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After more than a century with an image problem, napping is getting a rebrand, courtesy of the U.S. Army. Many of our perceptions of naps—and the kind of people who take them—go back to Victorian times, when women were seen as physiologically weak and frail and prone to fainting, requiring periods of rest and recovery to get through the day. Between the tight corsets and rampant “hysteria”—a made-up diagnosis for wide range of psychological and physical symptoms associated with “female trouble”—Victorian women were perceived as fragile and childlike, requiring access to chaise lounges and rest cures.
Not only have naps been associated with weakness, but they’ve also been viewed as indulgent or lazy—only for those who had the extra time to devote to sleep. So this week, when the Army released the latest version of their Holistic Health and Fitness manual, the inclusion of what the New York Times refers to as “strategic and aggressive napping” stood out. Here’s what you need to know about the practice.
How to nap like you’re in the Army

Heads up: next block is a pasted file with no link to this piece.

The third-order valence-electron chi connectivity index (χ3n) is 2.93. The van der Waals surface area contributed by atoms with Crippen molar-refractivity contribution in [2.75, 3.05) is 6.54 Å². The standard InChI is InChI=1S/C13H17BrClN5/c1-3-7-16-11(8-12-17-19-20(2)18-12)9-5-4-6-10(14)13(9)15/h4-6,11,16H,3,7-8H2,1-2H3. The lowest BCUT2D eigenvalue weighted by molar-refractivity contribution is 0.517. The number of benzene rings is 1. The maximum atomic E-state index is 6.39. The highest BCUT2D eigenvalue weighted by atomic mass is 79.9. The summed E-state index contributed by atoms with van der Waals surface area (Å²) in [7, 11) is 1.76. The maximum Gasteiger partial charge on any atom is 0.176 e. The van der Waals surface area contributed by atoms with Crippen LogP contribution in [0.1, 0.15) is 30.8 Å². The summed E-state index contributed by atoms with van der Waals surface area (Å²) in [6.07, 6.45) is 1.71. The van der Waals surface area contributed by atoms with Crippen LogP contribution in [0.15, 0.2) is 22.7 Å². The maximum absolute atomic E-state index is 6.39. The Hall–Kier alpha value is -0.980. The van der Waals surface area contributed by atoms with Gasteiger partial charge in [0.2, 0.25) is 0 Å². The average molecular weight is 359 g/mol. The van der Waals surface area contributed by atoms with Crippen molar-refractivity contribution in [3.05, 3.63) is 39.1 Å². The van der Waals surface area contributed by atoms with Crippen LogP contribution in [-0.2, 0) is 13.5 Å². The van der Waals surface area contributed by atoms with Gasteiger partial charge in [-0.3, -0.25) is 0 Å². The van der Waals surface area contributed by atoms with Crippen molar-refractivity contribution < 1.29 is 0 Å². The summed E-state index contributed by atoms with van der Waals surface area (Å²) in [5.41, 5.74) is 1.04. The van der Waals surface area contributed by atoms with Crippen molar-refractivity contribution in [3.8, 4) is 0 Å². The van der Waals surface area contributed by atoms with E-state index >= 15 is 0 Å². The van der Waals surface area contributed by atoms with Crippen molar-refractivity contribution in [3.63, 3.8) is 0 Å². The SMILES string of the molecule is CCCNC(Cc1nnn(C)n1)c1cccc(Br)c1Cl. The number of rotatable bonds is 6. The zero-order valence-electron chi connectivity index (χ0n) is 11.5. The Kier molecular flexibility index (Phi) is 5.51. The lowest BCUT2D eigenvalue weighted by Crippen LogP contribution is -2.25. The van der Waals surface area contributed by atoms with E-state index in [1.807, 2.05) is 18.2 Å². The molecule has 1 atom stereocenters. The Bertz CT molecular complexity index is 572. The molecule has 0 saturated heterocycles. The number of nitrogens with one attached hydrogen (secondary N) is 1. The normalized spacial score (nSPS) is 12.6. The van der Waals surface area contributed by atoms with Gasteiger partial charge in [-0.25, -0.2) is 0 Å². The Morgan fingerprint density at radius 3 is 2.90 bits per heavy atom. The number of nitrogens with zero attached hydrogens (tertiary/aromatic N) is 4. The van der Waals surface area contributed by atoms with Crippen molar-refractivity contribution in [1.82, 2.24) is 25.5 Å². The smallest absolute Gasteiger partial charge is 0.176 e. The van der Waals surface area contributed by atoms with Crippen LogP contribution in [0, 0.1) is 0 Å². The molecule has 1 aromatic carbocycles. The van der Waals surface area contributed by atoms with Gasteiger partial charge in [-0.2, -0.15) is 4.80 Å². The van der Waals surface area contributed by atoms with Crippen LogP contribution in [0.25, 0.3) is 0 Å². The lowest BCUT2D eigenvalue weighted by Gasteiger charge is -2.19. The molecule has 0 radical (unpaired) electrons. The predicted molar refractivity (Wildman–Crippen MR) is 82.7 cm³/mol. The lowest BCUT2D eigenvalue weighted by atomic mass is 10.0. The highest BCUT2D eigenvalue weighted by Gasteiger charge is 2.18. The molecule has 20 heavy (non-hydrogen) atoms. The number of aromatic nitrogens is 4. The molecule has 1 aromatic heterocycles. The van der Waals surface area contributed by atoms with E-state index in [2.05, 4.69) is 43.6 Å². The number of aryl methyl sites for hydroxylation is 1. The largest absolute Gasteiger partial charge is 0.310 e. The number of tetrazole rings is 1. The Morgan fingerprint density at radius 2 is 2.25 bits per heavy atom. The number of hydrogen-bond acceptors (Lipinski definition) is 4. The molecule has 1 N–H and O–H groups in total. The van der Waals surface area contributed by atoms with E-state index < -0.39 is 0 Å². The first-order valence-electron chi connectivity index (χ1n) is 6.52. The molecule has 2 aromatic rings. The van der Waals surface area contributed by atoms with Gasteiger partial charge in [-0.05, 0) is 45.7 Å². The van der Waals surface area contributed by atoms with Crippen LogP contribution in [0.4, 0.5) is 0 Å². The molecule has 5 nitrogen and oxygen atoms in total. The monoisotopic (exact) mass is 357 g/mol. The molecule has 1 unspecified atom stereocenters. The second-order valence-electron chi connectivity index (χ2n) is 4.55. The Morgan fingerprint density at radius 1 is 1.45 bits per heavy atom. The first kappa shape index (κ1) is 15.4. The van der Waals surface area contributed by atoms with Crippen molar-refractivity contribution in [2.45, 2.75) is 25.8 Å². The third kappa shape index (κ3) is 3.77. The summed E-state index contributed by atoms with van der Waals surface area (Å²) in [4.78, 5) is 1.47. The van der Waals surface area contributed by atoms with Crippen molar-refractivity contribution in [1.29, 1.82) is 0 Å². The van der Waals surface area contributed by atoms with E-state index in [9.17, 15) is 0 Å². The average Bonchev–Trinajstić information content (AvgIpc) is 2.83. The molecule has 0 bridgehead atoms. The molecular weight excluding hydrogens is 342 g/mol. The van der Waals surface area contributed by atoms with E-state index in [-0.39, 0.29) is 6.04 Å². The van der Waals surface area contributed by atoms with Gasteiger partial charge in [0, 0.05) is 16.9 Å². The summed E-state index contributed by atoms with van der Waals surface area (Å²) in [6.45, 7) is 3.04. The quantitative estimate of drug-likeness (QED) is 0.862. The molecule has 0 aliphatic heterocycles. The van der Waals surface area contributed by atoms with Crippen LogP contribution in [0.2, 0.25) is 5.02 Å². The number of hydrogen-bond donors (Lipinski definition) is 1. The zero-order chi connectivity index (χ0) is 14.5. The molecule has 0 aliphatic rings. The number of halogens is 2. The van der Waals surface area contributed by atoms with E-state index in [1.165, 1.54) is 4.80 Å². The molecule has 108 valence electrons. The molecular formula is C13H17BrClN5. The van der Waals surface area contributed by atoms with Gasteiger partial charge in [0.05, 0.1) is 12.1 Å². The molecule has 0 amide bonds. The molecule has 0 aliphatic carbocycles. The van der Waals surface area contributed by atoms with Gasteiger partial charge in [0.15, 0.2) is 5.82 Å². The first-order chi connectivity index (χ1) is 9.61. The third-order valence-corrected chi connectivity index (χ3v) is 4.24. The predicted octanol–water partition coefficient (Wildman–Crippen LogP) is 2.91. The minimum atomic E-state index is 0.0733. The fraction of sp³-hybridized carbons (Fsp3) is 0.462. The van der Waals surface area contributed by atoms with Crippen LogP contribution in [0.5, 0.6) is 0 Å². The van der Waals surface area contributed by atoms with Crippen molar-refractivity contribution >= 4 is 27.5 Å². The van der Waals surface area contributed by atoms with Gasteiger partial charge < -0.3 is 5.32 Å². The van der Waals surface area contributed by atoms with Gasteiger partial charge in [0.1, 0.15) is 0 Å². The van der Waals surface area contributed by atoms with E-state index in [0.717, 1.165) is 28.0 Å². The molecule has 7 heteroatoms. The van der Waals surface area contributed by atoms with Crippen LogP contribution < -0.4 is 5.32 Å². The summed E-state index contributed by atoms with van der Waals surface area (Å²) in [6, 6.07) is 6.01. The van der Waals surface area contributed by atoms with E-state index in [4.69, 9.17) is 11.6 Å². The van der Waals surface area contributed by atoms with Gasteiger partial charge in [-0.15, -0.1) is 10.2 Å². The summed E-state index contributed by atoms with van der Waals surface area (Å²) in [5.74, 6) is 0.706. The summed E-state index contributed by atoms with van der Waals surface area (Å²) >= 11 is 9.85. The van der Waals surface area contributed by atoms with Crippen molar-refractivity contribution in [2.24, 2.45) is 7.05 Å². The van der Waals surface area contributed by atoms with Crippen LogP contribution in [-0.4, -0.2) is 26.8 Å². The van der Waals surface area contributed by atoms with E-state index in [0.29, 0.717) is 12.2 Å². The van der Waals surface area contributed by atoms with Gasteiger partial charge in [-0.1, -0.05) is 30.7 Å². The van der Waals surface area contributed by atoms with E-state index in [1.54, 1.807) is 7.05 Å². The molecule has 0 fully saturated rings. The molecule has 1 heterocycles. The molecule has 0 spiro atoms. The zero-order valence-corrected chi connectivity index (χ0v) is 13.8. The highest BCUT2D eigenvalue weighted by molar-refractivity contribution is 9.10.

A section of the updated manual that addresses improving and sustaining readiness says the following about naps:
When regular nighttime sleep is not possible due to mission requirements, Soldiers can use short, infrequent naps to restore wakefulness and promote performance. When routinely available sleep time is difficult to predict, Soldiers might take the longest nap possible as frequently as time is available.
Napping is also recommended to promote alertness:
Although the circadian rhythm of alertness generally promotes a 24-hour cycle of daytime wakefulness and nighttime sleep, there is also a temporary afternoon “dip” in alertness. This dip becomes especially noticeable in individuals who have a significant sleep debt (for example, not regularly obtaining adequate sleep). For those able to take advantage of it, the afternoon dip provides an opportunity for obtaining good quality daytime sleep to help pay down any existing sleep debt. Soldiers can generally take these naps without significantly disrupting the circadian rhythm of alertness—provided that the naps are not so long or so frequent that they begin to impair the ability to initiate sleep at night.
Why the new napping recommendations matter
In addition to providing guidance to members of the military, the updated manual also rebrands napping as an essential tool for mental and physical performance, rather than a luxury.
“The Army is on to something here,” Phillip Carter, a former soldier who served during the Iraq War and now teaches veterans’ policy at Georgetown University told the New York Times. “The old manual looked like something out of a gym class from the 1960s. There was lots of jumping jacks and wind sprints. It wasn’t keeping pace about what we knew about combat. The truth is, we know sleep is critical to better decision-making.”